Doctor Who (1963–1989)
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Terror of the Zygons: Part Four 

UNIT attempt to track down the Zygon ship while Broton prepares to have the Skarasen attack London.

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UNIT attempt to track down the Zygon ship while Broton prepares to have the Skarasen attack London.

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20 September 1975 (UK)  »

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1.33 : 1
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The music by Geoffrey Burgon was created by five musicians playing a combination of flute, clarinet, harp, violin, cello, clavichord and percussion. See more »

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The Doctor: Well, you can't rule the world in hiding.You've got to come out onto the balcony sometimes and wave a tentacle, if you'll pardon the expression.
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Featured in The Culture Show: Episode #2.9 (2005) See more »

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User Reviews

S13: Terror of the Zygons: Solid serial with good design, locations, performances, and decent story
4 November 2015 | by (United Kingdom) – See all my reviews

Summoned back to Earth by UNIT, the time-travelling trio of the Doctor, Sarah-Jane, and Harry, find themselves in Scotland. The Doctor is not amused to find that the Brigadier brought him all this way just to investigate some oil rigs being destroyed, however investigation of part of a wreckage appears to show a giant tooth mark. Meanwhile, Harry's own investigations seen him shot and hospitalized, making it clear that certainly something odd is going on – not least of which is the landlord's bagpipe playing.

Despite the so-so ending to the previous season, I was in the stride so carried on into the thirteenth season to find this solidly strong serial as the kick-off. The narrative is not without faults, as it very much follows the Doctor Who norm of 'monster of the week', cliffhangers, and disused quarries. It is engaging enough though, mostly because the plot devices are kept moving, so although specifics don't always make sense, by the time you start to question it, the serial has moved forward to the point where that plot device is not really relevant anymore, so it feels like less of a weakness. The drama does move forward well though, and this is one of the better examples of the Who staple fare. Not sure if my Scottish peer Theo would agree, but personally I did not find it distracting that every possible Scottish stereotype was wheeled out for this one – from jokes about tightness through to Nessie herself.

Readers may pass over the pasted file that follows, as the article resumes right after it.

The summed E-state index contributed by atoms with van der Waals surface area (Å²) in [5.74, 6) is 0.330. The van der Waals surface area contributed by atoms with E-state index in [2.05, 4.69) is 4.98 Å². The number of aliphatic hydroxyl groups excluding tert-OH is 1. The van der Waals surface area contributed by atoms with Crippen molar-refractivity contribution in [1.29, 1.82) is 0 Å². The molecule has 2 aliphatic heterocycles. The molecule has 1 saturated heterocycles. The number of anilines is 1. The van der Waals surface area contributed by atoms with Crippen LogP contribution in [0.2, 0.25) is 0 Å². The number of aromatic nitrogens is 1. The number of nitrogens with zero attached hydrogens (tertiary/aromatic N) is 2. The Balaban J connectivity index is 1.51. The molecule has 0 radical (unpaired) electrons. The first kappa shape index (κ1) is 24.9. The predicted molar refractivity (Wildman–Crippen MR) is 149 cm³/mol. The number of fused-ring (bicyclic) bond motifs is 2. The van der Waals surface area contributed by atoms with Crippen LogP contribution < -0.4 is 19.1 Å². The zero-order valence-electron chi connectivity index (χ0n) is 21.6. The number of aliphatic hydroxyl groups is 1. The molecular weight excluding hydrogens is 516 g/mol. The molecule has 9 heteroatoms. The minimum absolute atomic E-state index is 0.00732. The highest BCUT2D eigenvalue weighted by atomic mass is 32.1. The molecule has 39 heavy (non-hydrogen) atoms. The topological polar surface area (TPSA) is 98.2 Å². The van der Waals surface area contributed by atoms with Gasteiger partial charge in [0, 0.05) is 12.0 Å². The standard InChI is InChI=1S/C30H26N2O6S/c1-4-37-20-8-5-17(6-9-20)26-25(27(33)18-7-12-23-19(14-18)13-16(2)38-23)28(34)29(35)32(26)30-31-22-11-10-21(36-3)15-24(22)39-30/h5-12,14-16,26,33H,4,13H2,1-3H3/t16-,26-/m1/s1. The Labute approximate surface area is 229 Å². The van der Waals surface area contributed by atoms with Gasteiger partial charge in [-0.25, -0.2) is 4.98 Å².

The production values of the serial also greatly help this feeling of robustness. The external locations look good, but it is the design of the Zygons that is most effective. Okay so they seem to share voice coaches with the Ice Warriors, but otherwise they are a creepy mix of suckers and beaks. Their ship has a wonderfully organic feel to it, and it does remind of David Cronenberg (albeit in a more family friendly way). The Nessie effects are probably the weakest part of the serial (indeed the idea itself is not great). Luckily the creature is not seen too often, because when it is, it does look like a dead greyhound in a Halloween costume. The cast all give good performances, with Baker on good form again; I like that there is not 'one thing' about him that n tends to dominate viewings (ie he is not 'serious', 'action-orientated', 'wacky' etc) but that he is able to play well across all situations as seen here. Sladen is solid again, while Marter is significantly better than his character last season (okay not the actor's fault, but still, it seems I was not alone in not liking him since he has been changed here). Courtney (and UNIT generally) is a welcome return to the series, while the supporting cast are all solidly good.

The serial perhaps is too much on-formulae to really surprise and stand out as a great serial, but it is a solidly good one which plays along the lines of many other serials but does so with higher standards and tighter control than may always be the case.


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